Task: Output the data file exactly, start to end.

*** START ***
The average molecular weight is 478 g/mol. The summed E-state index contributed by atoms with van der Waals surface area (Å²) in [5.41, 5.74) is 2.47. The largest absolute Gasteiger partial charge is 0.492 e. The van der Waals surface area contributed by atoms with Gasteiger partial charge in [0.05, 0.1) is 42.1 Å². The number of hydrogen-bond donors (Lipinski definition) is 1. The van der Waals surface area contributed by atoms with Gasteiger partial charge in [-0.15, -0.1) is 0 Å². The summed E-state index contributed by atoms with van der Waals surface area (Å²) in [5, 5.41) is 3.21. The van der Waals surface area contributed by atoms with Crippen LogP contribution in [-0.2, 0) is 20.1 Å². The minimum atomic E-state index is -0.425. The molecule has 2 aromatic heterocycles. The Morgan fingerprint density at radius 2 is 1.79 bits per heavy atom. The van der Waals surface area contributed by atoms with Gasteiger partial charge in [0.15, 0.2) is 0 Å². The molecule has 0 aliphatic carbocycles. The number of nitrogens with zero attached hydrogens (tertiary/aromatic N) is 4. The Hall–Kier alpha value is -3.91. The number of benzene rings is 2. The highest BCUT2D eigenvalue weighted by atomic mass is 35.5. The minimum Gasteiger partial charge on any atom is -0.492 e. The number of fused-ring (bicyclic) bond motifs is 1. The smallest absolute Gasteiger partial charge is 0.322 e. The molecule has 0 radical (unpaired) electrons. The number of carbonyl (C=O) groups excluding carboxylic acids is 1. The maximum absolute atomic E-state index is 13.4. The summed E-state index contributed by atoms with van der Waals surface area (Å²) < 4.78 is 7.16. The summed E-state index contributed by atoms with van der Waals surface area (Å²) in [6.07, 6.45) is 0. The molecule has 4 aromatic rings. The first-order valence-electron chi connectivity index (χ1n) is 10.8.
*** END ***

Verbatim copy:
The average molecular weight is 478 g/mol. The summed E-state index contributed by atoms with van der Waals surface area (Å²) in [5.41, 5.74) is 2.47. The largest absolute Gasteiger partial charge is 0.492 e. The van der Waals surface area contributed by atoms with Gasteiger partial charge in [0.05, 0.1) is 42.1 Å². The number of hydrogen-bond donors (Lipinski definition) is 1. The van der Waals surface area contributed by atoms with Gasteiger partial charge in [-0.15, -0.1) is 0 Å². The summed E-state index contributed by atoms with van der Waals surface area (Å²) in [5, 5.41) is 3.21. The van der Waals surface area contributed by atoms with Crippen LogP contribution in [-0.2, 0) is 20.1 Å². The minimum atomic E-state index is -0.425. The molecule has 2 aromatic heterocycles. The Morgan fingerprint density at radius 2 is 1.79 bits per heavy atom. The van der Waals surface area contributed by atoms with Gasteiger partial charge in [0.15, 0.2) is 0 Å². The molecule has 0 aliphatic carbocycles. The number of nitrogens with zero attached hydrogens (tertiary/aromatic N) is 4. The Hall–Kier alpha value is -3.91. The number of benzene rings is 2. The highest BCUT2D eigenvalue weighted by atomic mass is 35.5. The minimum Gasteiger partial charge on any atom is -0.492 e. The number of fused-ring (bicyclic) bond motifs is 1. The smallest absolute Gasteiger partial charge is 0.322 e. The molecule has 0 radical (unpaired) electrons. The number of carbonyl (C=O) groups excluding carboxylic acids is 1. The maximum absolute atomic E-state index is 13.4. The summed E-state index contributed by atoms with van der Waals surface area (Å²) < 4.78 is 7.16. The summed E-state index contributed by atoms with van der Waals surface area (Å²) in [6.07, 6.45) is 0. The molecule has 4 aromatic rings. The first-order valence-electron chi connectivity index (χ1n) is 10.8.